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Shahr-i Sokhta

Shahr-i Sokhta (Burnt City) was enlisted in WHC UNESCO Sites in the year 2014. Shahr-i Sokhta is an archaeological site and an urban settlement of the Bronze Age which is located at a distance of 60 km from the city of Zabol in Sistan and Baluchestan province in southeastern Iran. Shahr-e Sookhte or Shahr-i Sookhta  was one of the world’s largest cities at the dawn of the urban era. This ancient city dates back to the 4th and 3rd millennium B.C. It covers an area of 151 hectares with a vast graveyard measuring 25 hectares in the western part of the site. The graveyard contains between 25,000 and 40,000 ancient graves.

Excavation

Istituto Italiano per l’Africa e l’Oriente excavated the site of Shahr-i Sokhta for the first time in 1967, and continued until 1978. The work was resumed at a much later time by the Iranian Cultural Heritage and Tourism Organization team. On the basis of the discoveries from this area, the city was a hub of trading routes that connected Mesopotamia and Iran to the Central Asian and Indian civilizations, even as far as China.

Shahr-i Sokhta is a UNESCO-Listed Site in southeastern Iran

Shahr-i Sokhta, a UNESCO-Listed Site in southeastern Iran

History

The settlement appeared around 3200 B.C. had four stages of civilization before the settlers abandoned the area in 1800 BC. During Period I, it shows close connections with the eastern and north eastern regions. These regions included southern Turkmenistan, Kandahar in Afghanistan, the Quetta and the Bampur valleys near Helmand River and Hamoun Lake. And it also had connections with the Proto-Elamite cities of Khuzestan and Fars in Iran during this period. During Period II, Shahr-i Sokhta was in contact with the pre-Harappan centers of the Indus Valley in eastern Baluchestan. At same period the contacts with the Bampur Valley continued.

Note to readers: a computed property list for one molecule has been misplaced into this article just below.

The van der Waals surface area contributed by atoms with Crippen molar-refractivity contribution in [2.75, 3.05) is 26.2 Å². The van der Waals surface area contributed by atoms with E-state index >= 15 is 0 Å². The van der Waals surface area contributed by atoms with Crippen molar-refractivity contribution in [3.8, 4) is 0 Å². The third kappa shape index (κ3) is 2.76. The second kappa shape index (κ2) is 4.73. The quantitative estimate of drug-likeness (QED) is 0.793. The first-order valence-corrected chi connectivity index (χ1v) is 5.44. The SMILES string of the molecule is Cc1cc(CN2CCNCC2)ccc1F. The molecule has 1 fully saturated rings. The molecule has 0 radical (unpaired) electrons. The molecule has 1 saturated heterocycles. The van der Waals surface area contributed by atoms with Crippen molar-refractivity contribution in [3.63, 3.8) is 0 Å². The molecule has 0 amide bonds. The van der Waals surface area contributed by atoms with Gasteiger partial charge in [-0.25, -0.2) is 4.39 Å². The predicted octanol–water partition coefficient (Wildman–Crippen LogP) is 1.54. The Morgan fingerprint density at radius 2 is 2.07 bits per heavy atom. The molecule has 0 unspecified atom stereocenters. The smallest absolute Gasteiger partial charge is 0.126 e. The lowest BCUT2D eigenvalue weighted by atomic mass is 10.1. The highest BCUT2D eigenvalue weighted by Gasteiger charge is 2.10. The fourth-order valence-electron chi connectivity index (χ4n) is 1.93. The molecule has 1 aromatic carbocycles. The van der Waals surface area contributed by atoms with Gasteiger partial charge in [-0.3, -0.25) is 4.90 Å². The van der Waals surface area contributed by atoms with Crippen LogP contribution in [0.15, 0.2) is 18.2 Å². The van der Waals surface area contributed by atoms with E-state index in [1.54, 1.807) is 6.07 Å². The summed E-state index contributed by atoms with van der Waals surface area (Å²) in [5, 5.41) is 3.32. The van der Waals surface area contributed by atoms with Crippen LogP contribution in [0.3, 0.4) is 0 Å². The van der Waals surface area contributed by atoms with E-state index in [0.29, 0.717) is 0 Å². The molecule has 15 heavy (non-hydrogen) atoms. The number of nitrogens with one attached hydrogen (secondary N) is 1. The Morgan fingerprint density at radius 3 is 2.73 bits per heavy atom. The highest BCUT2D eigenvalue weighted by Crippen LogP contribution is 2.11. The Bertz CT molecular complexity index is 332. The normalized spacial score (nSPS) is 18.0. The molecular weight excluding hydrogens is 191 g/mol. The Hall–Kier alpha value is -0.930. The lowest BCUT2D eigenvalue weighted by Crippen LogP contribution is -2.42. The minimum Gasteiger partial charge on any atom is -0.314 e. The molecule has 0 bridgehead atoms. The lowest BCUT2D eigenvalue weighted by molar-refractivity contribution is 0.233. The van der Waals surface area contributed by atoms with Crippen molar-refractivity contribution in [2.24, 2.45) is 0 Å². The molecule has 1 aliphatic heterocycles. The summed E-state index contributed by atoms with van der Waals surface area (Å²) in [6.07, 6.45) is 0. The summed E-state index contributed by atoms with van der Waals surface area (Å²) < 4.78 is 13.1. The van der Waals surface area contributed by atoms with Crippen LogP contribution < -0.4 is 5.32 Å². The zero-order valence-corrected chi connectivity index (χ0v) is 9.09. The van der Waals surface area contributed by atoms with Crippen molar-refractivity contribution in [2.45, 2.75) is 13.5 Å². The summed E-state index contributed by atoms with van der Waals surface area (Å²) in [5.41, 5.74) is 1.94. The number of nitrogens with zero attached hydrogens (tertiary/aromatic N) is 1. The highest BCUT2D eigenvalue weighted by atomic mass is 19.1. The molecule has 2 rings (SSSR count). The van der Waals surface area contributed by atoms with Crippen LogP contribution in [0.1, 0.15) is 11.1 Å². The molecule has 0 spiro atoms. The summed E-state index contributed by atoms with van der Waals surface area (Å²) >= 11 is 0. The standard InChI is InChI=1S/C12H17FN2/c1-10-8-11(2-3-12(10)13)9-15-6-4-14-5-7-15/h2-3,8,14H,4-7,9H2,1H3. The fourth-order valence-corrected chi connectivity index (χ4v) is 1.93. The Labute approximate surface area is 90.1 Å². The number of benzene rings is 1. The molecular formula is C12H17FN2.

Findings

Shahr-i Sokhta remained under 20 centimeters of thick layers of ash and dust for 4000 years before the archaeologists discovered it. The climate of the region is dry desert which helped preserve the remains of this settlement. For many years researchers believed that the ancient city burnt down three times, leading to the decline of its civilization. But the reason for its destruction still remains a mystery. Nevertheless, findings from the settlement demonstrate no evidence of any scorching or wars. It was an industrial place with skilled people who achieved a great deal of development and advancement in civilization. They were experts in many arts like goldsmithing, metal work, jewelry making, wicker work, and pottery making. They were also proficient in architecture, farming, animal husbandry, and fishing, and used furnaces and fire.

Thus, the designation of the name ‘Burnt City’ was due to the piles of ashes found in the settlement. No traces of war or armament were found to prove the demise of this civilization was the result of a scorching. The inhabitants were peaceful people and they had no fortress or walls around their city.

 

Archeologists have discovered 100 mounds and thousands of graves and many interesting artifacts in the settlement, including pottery vessels with drawings, seals, and a human skull indicating that the settlers practiced brain surgery at that time. The archaeologists have found the world’s earliest known artificial eyeball here, placed inside the left eye socket of a woman.